Wedding Budget Tips: Planning For What You Need 4


OMG! He (or she) just popped the magic question and you said yes! You’re feeling butterflies in the stomach and looking at the world through rose-tinted glasses. Soon, the excitement of looking at dresses, suits, ballrooms and whatnot fall back to one thing: money. And how much you have! Now there’s 2 ways you can forge ahead: with reckless abandon, or you need a budget; a wedding budget!

Many times I’ve heard stories of people blowing a huge hole in their finances for big bash weddings. There could be multiple factors that came into play but it always comes down to how you manage your money.

Why do you need a wedding budget?

A wedding is an event many see as “once-in-a-lifetime”. And as such, the urge to splurge for the best of everything is very hard to resist. So when you and your fiancé begin your planning process, first thing to do before buying those plane tickets to the Bahamas for a photoshoot is to decide what’s your budget ceiling. This is the maximum amount of your wedding budget that both of you are willing to spend!

Now, if you’ve already practiced budgeting personally, this will be a very easy concept to get into. Bonus points if you both have done it! So with a budget in place, you can spend and adjust! The freedom is still there only with a cap; a good tradeoff as you will see.

Wedding budget tips

Many girls dream of a fairytale wedding walking into the ballroom with a shimmering white dress and glass slippers. There are guys who also aspire to be the Prince Charming, manly and financially sound for all to see. Unfortunately, something straight out of a fairytale will come straight out of your bank account. Here are some tips to consider when budgeting!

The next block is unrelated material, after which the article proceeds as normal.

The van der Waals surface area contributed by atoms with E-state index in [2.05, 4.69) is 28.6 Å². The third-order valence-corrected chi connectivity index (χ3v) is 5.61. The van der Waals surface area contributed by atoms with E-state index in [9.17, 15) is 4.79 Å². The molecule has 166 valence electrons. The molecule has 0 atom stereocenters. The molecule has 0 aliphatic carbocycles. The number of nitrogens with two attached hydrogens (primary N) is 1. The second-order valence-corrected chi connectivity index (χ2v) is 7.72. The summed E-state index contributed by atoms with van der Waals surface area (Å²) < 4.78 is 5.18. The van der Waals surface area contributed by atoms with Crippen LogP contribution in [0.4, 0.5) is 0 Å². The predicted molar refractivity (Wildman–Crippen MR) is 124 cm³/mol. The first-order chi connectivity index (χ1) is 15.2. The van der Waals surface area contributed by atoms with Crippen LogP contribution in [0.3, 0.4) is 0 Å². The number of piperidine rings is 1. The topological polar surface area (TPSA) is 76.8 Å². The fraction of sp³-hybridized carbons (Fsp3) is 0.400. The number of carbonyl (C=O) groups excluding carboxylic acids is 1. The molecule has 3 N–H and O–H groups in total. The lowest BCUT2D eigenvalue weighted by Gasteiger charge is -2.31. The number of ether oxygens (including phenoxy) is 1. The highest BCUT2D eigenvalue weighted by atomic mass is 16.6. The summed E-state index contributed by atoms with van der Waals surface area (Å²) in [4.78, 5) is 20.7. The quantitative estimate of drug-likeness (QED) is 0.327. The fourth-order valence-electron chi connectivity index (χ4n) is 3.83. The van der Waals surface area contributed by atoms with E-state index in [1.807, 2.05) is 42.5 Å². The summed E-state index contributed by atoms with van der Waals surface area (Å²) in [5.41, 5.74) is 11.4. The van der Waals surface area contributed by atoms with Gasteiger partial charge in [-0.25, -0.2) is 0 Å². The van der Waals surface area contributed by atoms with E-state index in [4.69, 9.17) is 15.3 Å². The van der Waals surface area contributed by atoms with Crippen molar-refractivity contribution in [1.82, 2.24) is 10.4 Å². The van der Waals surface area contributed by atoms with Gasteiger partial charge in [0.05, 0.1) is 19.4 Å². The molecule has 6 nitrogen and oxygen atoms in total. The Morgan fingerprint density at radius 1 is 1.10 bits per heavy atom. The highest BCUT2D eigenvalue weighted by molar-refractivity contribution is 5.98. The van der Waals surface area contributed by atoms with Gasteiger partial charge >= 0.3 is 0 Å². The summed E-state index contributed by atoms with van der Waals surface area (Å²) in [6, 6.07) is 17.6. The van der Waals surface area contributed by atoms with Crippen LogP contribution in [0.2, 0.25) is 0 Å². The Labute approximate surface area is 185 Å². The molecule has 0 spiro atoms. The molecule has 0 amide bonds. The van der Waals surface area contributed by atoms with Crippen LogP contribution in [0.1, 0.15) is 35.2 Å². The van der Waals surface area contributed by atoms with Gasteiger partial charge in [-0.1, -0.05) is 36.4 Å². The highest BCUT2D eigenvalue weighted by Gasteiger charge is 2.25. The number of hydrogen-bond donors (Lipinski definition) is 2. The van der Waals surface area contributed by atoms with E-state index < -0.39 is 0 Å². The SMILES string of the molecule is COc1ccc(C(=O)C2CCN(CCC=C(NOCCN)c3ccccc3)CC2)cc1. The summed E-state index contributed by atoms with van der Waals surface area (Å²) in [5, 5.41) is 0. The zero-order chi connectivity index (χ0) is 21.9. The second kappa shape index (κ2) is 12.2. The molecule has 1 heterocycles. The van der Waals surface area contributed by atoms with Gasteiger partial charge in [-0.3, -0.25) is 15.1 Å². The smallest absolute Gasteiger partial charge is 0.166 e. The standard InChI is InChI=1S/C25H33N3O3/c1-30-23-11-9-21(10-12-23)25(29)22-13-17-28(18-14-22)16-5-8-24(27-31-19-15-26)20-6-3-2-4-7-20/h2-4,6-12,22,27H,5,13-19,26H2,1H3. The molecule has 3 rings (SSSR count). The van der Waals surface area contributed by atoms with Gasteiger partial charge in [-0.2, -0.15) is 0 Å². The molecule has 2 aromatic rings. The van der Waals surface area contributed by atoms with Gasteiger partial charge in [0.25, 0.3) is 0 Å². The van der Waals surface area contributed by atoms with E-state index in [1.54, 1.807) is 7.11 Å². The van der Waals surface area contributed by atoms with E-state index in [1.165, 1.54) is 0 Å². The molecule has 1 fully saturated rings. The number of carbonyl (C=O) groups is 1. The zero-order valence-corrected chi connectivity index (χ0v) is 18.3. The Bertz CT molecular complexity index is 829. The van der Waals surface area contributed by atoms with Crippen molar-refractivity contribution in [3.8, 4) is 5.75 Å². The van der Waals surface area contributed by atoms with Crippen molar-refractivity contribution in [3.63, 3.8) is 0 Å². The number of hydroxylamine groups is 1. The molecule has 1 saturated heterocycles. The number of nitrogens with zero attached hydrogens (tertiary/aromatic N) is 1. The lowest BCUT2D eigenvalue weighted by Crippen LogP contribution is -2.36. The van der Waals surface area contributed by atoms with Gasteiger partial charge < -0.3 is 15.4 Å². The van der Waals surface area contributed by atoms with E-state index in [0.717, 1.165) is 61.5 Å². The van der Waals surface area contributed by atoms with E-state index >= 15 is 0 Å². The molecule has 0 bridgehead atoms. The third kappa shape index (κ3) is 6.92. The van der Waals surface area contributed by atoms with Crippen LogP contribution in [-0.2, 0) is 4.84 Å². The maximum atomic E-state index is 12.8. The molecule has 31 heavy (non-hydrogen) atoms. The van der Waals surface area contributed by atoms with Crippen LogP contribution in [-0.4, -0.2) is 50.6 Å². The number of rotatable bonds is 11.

1. Respect the budget

Sure, it’s once in a lifetime, but are you sure you need to go over budget by $10,000 for it? If that’s the point why make a budget to begin with? Sticking within the budget will allow you to prioritise and focus on what you really want.

2. What to include in the wedding budget?

Like accounting for your business, some things that can be used for day-to-day activities might seem like a separate expenditure. What we did mostly was: anything we’re using for our wedding, gets charged into this budget.

3. Plan ahead

We were quite kiasu (“scared to lose” in Hokkien) and started planning and bookings one year in advance. This way we could shop around and book the places and services we wanted. This also prevents last minute rushes which could cost you extra.

Best thing about planning ahead? The ability to save up, of course! Saving up money you need takes time and there’s no doubt this was what stopped my bank account from going into the red.

4. What do you want?

This is where the fun part was for us. Knowing what you want is the best way to allocate funds towards achieving it. Things to consider are:

i. Pre-wedding photoshoot

Where would be the ideal spot for you? Common choices are Paris, Maldives, Taiwan, etc. Do you like architecture or are you more of a nature buff?

Not only location, you need to consider the photo studio that’s going to do the shoot for you. Are you going for the local guys or bringing in your own? The latter option requires you to pay for travel, accommodation and food too.

Finding one plan that suits you will take a bit of time and research but it’ll be worth it both in quality and price.

ii. Reception

Do you want a low-key dinner with close family and friends? Or do you want to invite the whole village for a 500 pax ballroom dinner?

What food are you going to serve? Also consider any entertainment you’d want to provide.

iii. Wedding photographers

Same story of do you want local or imported. More importantly you should check out their portfolio and see if they have experience in your wedding’s cultural aspect.

An example is we viewed a few photographers from Indonesia who did great productions but when we checked out their Chinese wedding shoots, it was lacklustre. This pushed us towards a Malaysian crew who made it an amazing experience.

iv. Decorations

Do you want to wow people with some professional decor or DIY would suit better? DIY is definitely cheap but at the cost of labour and time. Only you know which of the tradeoff is better!